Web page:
I’m going to close by focussing on two specific reports, both more detailed than the others and both particularly interesting in terms of what they reveal about the specificity of the cinema space as the location for these incidents. Firstly, let’s return to the Penzance sail-maker who attacked a nine-year old boy. This is quite a complicated case demanding a long newspaper report, since the boy didn’t report the incident immediately and as a result there was a process of detection leading to the arrest of the accused. In common with one of the other under-aged cases, the boy had gone to the cinema directly after school, and as it was an ‘A’ picture had been ‘walked in’ by an adult. The report stresses that he was not ‘walked in’ by the man who attacked him; perhaps the editor was anxious that suspicion should not attach to this (what he describes as) ‘usual practice’. (In the other case of this kind – that of the girl in Taunton in 1948, who was ‘walked in’ to the cinema with her two school friends, it is unclear whether it was her attacker who did this. The suspicion hangs, unspoken in the report, that this too may have been a ‘usual practice’ among would-be attackers of children.) When he got into the auditorium, the boy left the man who had ‘walked him in’ and sat down ‘on the right hand side… in the fourth row from the screen, and in the second seat in. The outside seat was then empty, and there was another boy on the left.’ It was a little while later that the accused sat next to him and made the attack, and ‘only spoke once’ to the boy. The report tells us that the boy got an idea of what the man looked like, and later was given a chance to confirm this when the man dropped a cash box and struck a match to look for it. ‘The boy was frightened at what had happened, and moved into the front row. After the pictures, the boy went straight home, and immediately made a complaint to his mother.’ Two things are perhaps worth noting here – firstly that while evidently the boy was too scared either to move, or to draw attention to what had just happened, the man was unconcerned – drawing attention gratuitously to himself by striking the match and showing his face. It’s hard to imagine now a cinema auditorium where striking a match would not be an extraordinary act, but of course in the era of smoking, it would have barely been noticed, except by the boy. Even so, after his frightening experience, the boy did not leave the cinema immediately, but rather he took an opportunity to move to the front row where he could at least see the rest of the programme. Is the front row a significant choice? The light from the screen would have meant that it was a safe place perhaps, too conspicuous to attract men with unpleasant intentions. Either way, leisure time in the cinema was hard won and long anticipated throughout the school day. It was not to be jettisoned simply because of a frightening earlier experience. Nevertheless, his mother lost no time in taking his complaint straight to the police – a swiftness of action for which she was congratulated as the magistrate said it greatly assisted the apprehension of the culprit. Indeed a Constable was directly dispatched to the cinema to make enquiries. It speaks surely of the power imbalance involved that everyone assumed (rightly it turned out) that although the culprit had committed a crime for which he would eventually spend a month in prison, he didn’t consider it worth leaving the scene of his crime, but instead he, like his victim, lingered in the cinema until the show was over. In fact he had left the cinema by the time Constable arrived. The report simply states that not finding him at the cinema, the Constable went on to make enquiries at the accused’s lodging house. There’s no indication of how he knew where the accused lived. Later in the report the accused is reported as stating that he comes from South Wales but has been unable to return there ‘owing to the air raids and so forth’. Was the lodging house in question well known for harbouring stranded Welshmen? Either way, someone in the cinema must have had an idea where he was to be found, and the Constable eventually recognised him in a nearby street, confirming the identification by the presence of a cashbox in his pocket.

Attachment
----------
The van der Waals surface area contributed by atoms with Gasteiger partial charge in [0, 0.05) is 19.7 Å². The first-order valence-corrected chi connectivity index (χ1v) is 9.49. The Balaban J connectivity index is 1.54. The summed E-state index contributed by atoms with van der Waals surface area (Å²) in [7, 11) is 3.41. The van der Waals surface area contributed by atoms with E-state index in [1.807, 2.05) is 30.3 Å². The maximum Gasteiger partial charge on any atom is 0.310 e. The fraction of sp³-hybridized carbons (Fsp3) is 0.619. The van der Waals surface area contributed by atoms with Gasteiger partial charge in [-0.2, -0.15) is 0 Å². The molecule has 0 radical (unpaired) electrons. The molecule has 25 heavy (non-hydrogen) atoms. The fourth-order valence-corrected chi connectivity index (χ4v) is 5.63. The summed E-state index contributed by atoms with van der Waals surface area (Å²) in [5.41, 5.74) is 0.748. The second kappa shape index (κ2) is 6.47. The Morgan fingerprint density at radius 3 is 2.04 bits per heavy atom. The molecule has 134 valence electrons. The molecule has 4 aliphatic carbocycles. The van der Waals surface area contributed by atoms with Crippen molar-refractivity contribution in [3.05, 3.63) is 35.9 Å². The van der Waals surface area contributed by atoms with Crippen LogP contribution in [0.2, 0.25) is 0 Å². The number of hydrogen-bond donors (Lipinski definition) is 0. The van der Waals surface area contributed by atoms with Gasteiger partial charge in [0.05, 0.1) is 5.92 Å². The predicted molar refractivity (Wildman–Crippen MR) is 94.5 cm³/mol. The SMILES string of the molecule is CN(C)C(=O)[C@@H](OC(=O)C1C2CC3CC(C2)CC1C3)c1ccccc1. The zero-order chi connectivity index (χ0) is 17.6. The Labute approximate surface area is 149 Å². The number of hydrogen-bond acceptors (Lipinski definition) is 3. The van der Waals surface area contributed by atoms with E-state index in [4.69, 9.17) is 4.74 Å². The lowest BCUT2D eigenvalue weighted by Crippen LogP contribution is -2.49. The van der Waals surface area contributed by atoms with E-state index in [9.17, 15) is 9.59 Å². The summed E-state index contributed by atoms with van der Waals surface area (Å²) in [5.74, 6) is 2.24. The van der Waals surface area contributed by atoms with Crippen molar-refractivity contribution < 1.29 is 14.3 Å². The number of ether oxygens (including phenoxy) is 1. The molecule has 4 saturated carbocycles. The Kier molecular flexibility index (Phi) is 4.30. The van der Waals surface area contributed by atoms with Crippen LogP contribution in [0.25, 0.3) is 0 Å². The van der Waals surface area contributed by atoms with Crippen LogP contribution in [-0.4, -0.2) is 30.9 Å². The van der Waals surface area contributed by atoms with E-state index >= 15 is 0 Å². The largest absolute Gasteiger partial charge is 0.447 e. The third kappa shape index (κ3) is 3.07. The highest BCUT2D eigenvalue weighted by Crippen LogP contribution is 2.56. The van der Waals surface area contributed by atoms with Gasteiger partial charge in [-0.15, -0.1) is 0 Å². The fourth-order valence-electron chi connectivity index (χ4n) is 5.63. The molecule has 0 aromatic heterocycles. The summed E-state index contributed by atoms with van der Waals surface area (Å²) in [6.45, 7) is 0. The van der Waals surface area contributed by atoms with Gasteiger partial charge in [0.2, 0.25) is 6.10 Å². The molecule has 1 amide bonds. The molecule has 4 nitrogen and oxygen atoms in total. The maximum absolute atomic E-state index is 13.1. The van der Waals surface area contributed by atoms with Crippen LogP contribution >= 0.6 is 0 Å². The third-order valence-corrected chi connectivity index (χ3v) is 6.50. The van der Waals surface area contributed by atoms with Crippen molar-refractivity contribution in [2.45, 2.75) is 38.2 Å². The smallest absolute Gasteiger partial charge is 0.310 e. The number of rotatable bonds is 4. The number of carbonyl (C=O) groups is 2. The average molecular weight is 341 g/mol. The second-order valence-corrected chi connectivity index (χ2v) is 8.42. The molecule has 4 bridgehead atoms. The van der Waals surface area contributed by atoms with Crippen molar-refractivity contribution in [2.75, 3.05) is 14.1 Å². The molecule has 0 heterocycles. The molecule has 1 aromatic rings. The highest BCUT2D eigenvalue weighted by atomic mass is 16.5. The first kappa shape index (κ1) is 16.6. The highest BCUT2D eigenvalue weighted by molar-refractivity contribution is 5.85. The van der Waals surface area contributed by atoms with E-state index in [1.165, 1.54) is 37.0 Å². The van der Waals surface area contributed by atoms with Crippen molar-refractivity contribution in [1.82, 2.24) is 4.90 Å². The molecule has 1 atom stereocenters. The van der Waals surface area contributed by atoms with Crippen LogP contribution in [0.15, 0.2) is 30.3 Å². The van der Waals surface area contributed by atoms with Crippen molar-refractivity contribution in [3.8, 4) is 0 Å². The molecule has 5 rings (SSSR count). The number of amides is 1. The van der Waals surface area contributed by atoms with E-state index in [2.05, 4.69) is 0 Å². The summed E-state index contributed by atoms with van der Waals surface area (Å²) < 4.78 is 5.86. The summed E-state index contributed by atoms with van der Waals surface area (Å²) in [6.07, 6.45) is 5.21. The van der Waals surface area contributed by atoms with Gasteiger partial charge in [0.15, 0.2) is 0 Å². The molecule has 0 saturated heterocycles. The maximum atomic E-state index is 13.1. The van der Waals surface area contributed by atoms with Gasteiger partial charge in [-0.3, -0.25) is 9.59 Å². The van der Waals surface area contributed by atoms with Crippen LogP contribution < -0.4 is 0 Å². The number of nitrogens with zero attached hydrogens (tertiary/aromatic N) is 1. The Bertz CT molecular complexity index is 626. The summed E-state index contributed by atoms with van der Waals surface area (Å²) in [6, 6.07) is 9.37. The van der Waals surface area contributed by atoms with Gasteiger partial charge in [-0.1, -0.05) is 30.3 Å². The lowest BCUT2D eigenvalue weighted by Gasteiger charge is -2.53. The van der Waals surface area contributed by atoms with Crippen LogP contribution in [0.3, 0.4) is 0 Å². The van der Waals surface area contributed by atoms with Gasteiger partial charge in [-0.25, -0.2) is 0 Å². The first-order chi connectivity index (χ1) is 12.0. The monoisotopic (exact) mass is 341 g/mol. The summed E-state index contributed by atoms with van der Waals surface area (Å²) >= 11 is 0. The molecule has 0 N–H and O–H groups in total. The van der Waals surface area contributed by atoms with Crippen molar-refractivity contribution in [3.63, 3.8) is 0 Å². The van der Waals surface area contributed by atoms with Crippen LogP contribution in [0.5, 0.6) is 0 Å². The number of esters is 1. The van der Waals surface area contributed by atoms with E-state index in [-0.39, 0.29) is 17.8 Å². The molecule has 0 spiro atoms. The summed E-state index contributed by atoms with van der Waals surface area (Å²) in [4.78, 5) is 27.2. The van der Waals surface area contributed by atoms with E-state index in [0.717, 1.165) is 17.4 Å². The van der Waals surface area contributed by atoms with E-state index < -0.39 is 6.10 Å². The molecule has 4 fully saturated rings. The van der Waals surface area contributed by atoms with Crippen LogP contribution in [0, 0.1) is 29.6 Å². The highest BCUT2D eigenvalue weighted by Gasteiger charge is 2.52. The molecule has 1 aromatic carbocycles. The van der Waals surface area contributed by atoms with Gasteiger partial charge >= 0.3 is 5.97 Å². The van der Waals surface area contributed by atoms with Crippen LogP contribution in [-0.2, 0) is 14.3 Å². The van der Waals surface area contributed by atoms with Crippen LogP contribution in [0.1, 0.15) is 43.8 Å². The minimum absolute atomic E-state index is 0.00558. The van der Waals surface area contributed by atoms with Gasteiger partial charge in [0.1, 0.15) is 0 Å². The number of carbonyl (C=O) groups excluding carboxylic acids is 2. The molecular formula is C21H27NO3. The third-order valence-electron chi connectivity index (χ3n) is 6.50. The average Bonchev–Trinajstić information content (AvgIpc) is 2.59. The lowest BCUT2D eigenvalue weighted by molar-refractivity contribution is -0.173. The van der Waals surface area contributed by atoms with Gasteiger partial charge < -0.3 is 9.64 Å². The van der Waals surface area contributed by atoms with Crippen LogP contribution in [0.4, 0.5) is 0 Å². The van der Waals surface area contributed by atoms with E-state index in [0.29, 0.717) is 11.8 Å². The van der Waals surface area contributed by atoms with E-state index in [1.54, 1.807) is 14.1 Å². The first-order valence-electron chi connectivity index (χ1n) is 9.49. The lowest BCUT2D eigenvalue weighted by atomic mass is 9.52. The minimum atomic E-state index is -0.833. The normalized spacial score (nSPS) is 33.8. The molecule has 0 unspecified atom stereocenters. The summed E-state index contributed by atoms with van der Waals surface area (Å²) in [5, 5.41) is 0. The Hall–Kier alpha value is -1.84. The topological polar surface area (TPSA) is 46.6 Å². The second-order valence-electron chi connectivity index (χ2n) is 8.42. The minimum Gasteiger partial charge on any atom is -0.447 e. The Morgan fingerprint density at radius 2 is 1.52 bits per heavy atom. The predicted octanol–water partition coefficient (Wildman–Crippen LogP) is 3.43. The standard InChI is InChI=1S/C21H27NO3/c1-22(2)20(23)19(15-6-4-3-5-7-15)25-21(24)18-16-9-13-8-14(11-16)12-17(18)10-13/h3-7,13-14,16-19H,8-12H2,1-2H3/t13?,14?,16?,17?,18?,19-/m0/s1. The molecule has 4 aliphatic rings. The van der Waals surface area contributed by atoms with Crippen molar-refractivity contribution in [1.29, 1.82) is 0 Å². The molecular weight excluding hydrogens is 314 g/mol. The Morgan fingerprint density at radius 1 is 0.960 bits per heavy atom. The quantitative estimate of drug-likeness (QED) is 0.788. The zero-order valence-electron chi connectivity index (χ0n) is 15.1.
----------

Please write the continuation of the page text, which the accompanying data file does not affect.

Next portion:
It’s hard to read this report (which is after all a report of what we’d now describe as a paedophile attack) without concluding that the crime was treated by everyone involved as serious – worth investigation, prosecution, imprisonment – but also somehow mundane, run of the mill and commonplace. ‘You have pleaded to a very serious offence and you ought to have known better’ said the magistrate, ‘these boys have got to be protected.’ At no point did anybody question the practice of strangers ‘walking in’ children to cinemas showing films the suitability of which the censors had deemed it the responsibility of their parents to assess.